If you want to work in sports, the best way to start is by landing an internship. It’s a productive path: Six interns who worked for me went on to careers in sports.

The problem is that there are too many people chasing too few internships, so it’s tough to get your foot in the door. Like many agents, I get several unsolicited inquiries per week about the possibility of interning at JB Sports. NFL teams, and other pro sports teams, receive hundreds per month. However, I only use about two interns per year, and they’re usually selected a year in advance.

Here are seven steps you can use to nail an internship in sports:

1) Find the right contact – many resumés and cover letters barely get read or even get into the right hands. So for an agency, you might want to send a letter to both the agent and the operations or office manager. With my firm, you have a better chance getting an interview by going through my assistant than contacting me directly. If there are several agents working in the firm, send one to each. Send a hard copy and an email. As for a team, send your information to the GM, the salary cap manager, the marketing director, the public relations head, the head of scouting and any other departments that might interest you. By doing this, you increase your chances. Many of these individuals are rarely contacted directly.

2) Separate yourself from the pack. I can’t tell you how many cover letters I get that sound the same. They usually end up in the trash. When contacting someone, you want to have an impact. Stand out. Add a photo or email a video resumé. Also, highlight your ability to add value in a certain area. Don’t be too general. Give specific examples of how you can help a firm or a team. If someone comes to me with ways to save me time or create opportunities for my clients, I’m going to listen. So be different.

3) Be persistent. You may be the right intern, but maybe it’s the wrong time. However, if you contact a team or agency on a continual basis, chances are you may eventually call at the right time when there’s a need or opening. You can also keep your name in their memory bank by sending notes accompanied by interesting articles or statistics you may have found that will be of interest to your potential boss.

4) Be value added. When applying for internships, let the business know how specifically you can add value to the office or team. Be specific about the kinds of things you’re willing to do -- cold calling, social marketing and networking, research, answering phones, running errands, building data bases or making spreadsheets. Also, be specific on how many hours a week you can give to the position and the time frame you can give it. Show that you can add to the bottom line. For example, if you tell an agency that you want to solicit appearance opportunities for one of its clients in a specific market, you have a better chance of being considered. For a salary cap manager, you may want to offer ways you can organize contract data.

5) Be virtual. Not all internships have to take place on location. Offer to do research or organize articles from the Internet that may interest a business. You could keep track of all the high school players in your region and pass that information on to MLB or NBA teams. For a football agency, you can provide a Monday morning recap of the top performers in college football. You might be able to work remotely for several companies.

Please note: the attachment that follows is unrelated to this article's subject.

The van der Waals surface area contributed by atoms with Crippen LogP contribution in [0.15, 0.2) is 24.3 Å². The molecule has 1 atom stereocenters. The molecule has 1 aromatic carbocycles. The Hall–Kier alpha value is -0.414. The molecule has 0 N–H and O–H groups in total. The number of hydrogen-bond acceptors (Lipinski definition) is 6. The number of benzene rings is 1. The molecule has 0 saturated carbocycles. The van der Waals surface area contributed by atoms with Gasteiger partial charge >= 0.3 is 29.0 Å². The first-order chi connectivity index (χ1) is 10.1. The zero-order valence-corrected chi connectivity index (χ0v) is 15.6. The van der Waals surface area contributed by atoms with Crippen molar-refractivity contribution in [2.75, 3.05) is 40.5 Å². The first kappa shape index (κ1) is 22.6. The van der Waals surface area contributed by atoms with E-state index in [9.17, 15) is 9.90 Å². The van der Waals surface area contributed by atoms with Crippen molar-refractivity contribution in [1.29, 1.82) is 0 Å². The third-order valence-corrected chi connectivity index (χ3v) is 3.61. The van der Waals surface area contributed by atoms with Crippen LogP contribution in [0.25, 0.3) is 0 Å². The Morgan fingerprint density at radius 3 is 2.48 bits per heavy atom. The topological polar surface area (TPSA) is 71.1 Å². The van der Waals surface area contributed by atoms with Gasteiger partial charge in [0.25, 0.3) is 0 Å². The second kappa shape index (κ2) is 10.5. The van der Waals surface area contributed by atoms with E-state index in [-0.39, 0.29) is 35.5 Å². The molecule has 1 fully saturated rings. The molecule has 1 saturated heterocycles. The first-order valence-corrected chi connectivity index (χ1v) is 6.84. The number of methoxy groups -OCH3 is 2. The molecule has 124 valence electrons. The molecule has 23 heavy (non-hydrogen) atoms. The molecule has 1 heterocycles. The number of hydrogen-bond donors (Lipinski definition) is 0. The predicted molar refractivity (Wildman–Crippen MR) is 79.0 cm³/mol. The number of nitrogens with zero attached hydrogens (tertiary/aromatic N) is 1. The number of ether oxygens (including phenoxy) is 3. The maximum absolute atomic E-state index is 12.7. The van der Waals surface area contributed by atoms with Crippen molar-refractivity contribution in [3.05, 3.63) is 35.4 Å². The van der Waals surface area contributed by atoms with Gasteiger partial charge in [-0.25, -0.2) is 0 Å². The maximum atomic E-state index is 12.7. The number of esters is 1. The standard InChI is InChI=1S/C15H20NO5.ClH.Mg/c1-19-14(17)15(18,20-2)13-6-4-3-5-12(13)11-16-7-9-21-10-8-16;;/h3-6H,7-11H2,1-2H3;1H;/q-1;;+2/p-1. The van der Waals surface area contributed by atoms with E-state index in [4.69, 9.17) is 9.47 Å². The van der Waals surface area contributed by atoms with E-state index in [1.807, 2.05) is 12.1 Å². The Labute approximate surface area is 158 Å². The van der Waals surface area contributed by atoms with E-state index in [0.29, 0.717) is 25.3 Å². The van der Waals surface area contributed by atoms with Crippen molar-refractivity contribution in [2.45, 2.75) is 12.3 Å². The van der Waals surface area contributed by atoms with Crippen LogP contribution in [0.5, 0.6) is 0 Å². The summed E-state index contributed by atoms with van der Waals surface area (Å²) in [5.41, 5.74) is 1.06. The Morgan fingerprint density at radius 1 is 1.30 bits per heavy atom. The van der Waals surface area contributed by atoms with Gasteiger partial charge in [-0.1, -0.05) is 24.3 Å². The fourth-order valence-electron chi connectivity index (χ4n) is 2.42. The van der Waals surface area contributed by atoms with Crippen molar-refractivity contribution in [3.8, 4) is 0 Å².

6) Bring something tangible to the table. Put together some valuable research or organize data that may be of value to a sports entity. Make it a “must have” to the company or team. Coaches, for example, love having organized data but don’t always have time to do it themselves. Agents are always looking for an edge over their competitors, so give them something they can use. With the growth of social networking through Twitter and Facebook, many older agents don’t have a clue how to get started, so they can use a young, hip intern to show them how it’s done and why it’s important.

7) Create a job description for yourself. The problem with busy sports executives is that they don’t have time to train an intern. Many of them won’t change their daily routines, so they won’t even tell an intern what he or she should be doing day to day. You’ll have a better chance getting hired by describing in detail what you can do on a daily or weekly basis. Be specific about the tasks you’ll perform and when and how you’ll deliver. Your chances of getting the position will increase significantly if you can show that you don’t need to be managed or monitored.

If you follow these seven steps, I promise you that your chances of landing a sports internship will increase significantly. Also, I truly believe the best investment you can make is in yourself. So be sure to go to events, seminars and classes that build your knowledge base and network. Best of luck.

You might also want to consider attending a one-day seminar presented by the National Football Post and the Wharton Sports Business Initiative at the University of Pennsylvania on April 16. The topic: How to be a better negotiator. Click here for more information.

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